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Our laboratory works at the interface of engineering and medicine, with a motivation on making stem cell and molecular therapies as an effective method to model and treat diseases.

Toward these goals, we integrate our core expertise in stem cell engineering, biomaterials synthesis, and micro/nano-technologies for their applications in regenerative medicine, disease modeling, and drug delivery.

  • Biomaterials for Stem Cell Morphogenesis

    Biomaterials for Stem Cell Morphogenesis

    Promoting blood and lymphatic vasculature is important for tissue engineering and can be used as therapeutic interventions to treat ischemia and lymphedema. We are studying the role of growth factors and extracellular matrices (ECMs) in blood and lymphatic formation. Our lab utilizes bio-mimetic materials with spatial and temporal control for stem cells to undergo morphogenesis into vascular and lymphatic vasculatures. We are applying this approach toward therapeutic interventions to treat ischemia, lymphedema, and wound healing in animal models.

  • Stem Cell Engineering

    Stem Cell Engineering

    Stem cells have the potential to induce repair and participate in regenerating injured tissues. However, during the course of chronic diseases (e.g., cardiovascular diseases and diabetes) and aging, resident and circulating stem cells are subject to stress-induced premature dysfunction that limits their therapeutic use. Our lab is interested to utilize engineering approaches to understand the mechanisms governing stem cell fate and to control stem cell differentiation, in particular for their therapeutic application in cardiovascular and lymphatic disorders.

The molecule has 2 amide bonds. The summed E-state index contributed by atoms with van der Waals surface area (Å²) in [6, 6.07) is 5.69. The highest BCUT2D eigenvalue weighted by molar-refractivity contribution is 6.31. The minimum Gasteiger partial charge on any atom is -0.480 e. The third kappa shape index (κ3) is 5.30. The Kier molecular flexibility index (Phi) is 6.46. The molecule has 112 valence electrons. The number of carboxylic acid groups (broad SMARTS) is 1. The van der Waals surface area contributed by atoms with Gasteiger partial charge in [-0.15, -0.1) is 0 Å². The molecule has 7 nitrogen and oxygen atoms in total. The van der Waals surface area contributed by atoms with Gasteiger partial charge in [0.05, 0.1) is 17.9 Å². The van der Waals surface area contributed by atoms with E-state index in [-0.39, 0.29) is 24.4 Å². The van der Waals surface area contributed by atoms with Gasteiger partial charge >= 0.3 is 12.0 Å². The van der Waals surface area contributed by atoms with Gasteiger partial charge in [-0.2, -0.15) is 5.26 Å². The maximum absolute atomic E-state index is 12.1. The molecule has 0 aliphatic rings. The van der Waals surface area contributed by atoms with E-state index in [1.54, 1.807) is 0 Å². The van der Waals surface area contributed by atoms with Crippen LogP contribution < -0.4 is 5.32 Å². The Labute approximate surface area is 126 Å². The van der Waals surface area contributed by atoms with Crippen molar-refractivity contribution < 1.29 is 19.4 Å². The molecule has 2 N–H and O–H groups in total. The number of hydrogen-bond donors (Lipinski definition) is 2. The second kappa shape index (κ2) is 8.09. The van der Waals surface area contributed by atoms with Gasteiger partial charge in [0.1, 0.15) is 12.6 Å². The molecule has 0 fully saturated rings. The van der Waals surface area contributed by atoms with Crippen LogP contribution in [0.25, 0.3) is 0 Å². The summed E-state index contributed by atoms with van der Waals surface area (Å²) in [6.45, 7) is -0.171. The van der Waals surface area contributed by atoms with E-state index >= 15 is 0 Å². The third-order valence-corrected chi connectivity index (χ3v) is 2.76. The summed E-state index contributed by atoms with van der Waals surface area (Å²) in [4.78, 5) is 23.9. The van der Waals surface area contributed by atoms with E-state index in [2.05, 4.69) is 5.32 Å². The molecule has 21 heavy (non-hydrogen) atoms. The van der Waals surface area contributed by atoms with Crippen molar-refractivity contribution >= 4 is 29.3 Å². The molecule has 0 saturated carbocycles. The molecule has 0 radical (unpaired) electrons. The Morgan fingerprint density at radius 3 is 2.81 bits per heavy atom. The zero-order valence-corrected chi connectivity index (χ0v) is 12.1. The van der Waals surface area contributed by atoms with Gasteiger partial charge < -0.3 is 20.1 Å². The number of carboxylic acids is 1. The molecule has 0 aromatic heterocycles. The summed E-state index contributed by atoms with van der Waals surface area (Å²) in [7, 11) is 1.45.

• Targeted Drug Delivery

    Targeted Drug Delivery

    Many available drugs are effective at a very small therapeutic window without causing systemic side effects. For example, anti-coagulant drugs are effective at preventing blood clots, but can also cause systemic bleeding. To overcome these limitations, we are interested in harnessing the ability of stem cell and antibody for site-specific delivery of therapeutics.

We are grateful for the generous support of the National Institute of Health (NIH), National Science Foundation (NSF), Indiana Clinical and Translational Sciences Institute (I-CTSI), the American Cancer Society (ACS), Harper Cancer Research Institute, the Office of the Provost for Research at the University of Notre Dame, American Heart Association (AHA), and Advanced Regenerative Manufacturing Institute (ARMI).

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